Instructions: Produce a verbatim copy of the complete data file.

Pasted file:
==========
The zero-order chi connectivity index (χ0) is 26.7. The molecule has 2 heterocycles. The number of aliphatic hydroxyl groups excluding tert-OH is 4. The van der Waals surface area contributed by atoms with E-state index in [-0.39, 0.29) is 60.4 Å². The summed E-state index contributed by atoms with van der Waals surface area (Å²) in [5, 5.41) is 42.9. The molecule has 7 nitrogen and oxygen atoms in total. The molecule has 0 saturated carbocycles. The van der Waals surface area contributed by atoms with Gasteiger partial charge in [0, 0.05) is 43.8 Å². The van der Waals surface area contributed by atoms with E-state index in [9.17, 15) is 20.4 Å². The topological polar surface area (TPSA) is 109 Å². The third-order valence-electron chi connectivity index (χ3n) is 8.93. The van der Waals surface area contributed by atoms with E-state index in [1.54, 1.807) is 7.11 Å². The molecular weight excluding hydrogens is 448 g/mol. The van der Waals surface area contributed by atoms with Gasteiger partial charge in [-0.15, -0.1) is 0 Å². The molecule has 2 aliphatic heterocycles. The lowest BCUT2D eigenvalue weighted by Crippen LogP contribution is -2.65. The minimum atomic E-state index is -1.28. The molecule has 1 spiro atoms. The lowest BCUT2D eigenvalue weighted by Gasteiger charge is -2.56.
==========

The zero-order chi connectivity index (χ0) is 26.7. The molecule has 2 heterocycles. The number of aliphatic hydroxyl groups excluding tert-OH is 4. The van der Waals surface area contributed by atoms with E-state index in [-0.39, 0.29) is 60.4 Å². The summed E-state index contributed by atoms with van der Waals surface area (Å²) in [5, 5.41) is 42.9. The molecule has 7 nitrogen and oxygen atoms in total. The molecule has 0 saturated carbocycles. The van der Waals surface area contributed by atoms with Gasteiger partial charge in [0, 0.05) is 43.8 Å². The van der Waals surface area contributed by atoms with E-state index in [9.17, 15) is 20.4 Å². The topological polar surface area (TPSA) is 109 Å². The third-order valence-electron chi connectivity index (χ3n) is 8.93. The van der Waals surface area contributed by atoms with E-state index in [1.54, 1.807) is 7.11 Å². The molecular weight excluding hydrogens is 448 g/mol. The van der Waals surface area contributed by atoms with Gasteiger partial charge in [-0.15, -0.1) is 0 Å². The molecule has 2 aliphatic heterocycles. The lowest BCUT2D eigenvalue weighted by Crippen LogP contribution is -2.65. The minimum atomic E-state index is -1.28. The molecule has 1 spiro atoms. The lowest BCUT2D eigenvalue weighted by Gasteiger charge is -2.56.